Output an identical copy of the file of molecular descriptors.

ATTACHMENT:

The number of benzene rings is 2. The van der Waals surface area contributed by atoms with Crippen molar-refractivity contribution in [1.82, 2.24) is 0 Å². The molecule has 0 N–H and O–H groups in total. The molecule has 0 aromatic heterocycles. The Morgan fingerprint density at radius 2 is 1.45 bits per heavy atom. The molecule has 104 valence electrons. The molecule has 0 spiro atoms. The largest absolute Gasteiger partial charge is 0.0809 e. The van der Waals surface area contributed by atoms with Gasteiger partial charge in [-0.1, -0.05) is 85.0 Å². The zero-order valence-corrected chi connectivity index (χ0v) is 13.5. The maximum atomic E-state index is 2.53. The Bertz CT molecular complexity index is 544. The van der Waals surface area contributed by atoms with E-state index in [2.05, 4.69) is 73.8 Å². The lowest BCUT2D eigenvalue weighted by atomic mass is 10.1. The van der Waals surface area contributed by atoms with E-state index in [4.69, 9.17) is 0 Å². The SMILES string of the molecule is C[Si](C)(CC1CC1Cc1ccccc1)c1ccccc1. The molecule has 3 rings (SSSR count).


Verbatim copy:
The number of benzene rings is 2. The van der Waals surface area contributed by atoms with Crippen molar-refractivity contribution in [1.82, 2.24) is 0 Å². The molecule has 0 N–H and O–H groups in total. The molecule has 0 aromatic heterocycles. The Morgan fingerprint density at radius 2 is 1.45 bits per heavy atom. The molecule has 104 valence electrons. The molecule has 0 spiro atoms. The largest absolute Gasteiger partial charge is 0.0809 e. The van der Waals surface area contributed by atoms with Gasteiger partial charge in [-0.1, -0.05) is 85.0 Å². The zero-order valence-corrected chi connectivity index (χ0v) is 13.5. The maximum atomic E-state index is 2.53. The Bertz CT molecular complexity index is 544. The van der Waals surface area contributed by atoms with E-state index in [2.05, 4.69) is 73.8 Å². The lowest BCUT2D eigenvalue weighted by atomic mass is 10.1. The van der Waals surface area contributed by atoms with E-state index in [4.69, 9.17) is 0 Å². The SMILES string of the molecule is C[Si](C)(CC1CC1Cc1ccccc1)c1ccccc1. The molecule has 3 rings (SSSR count).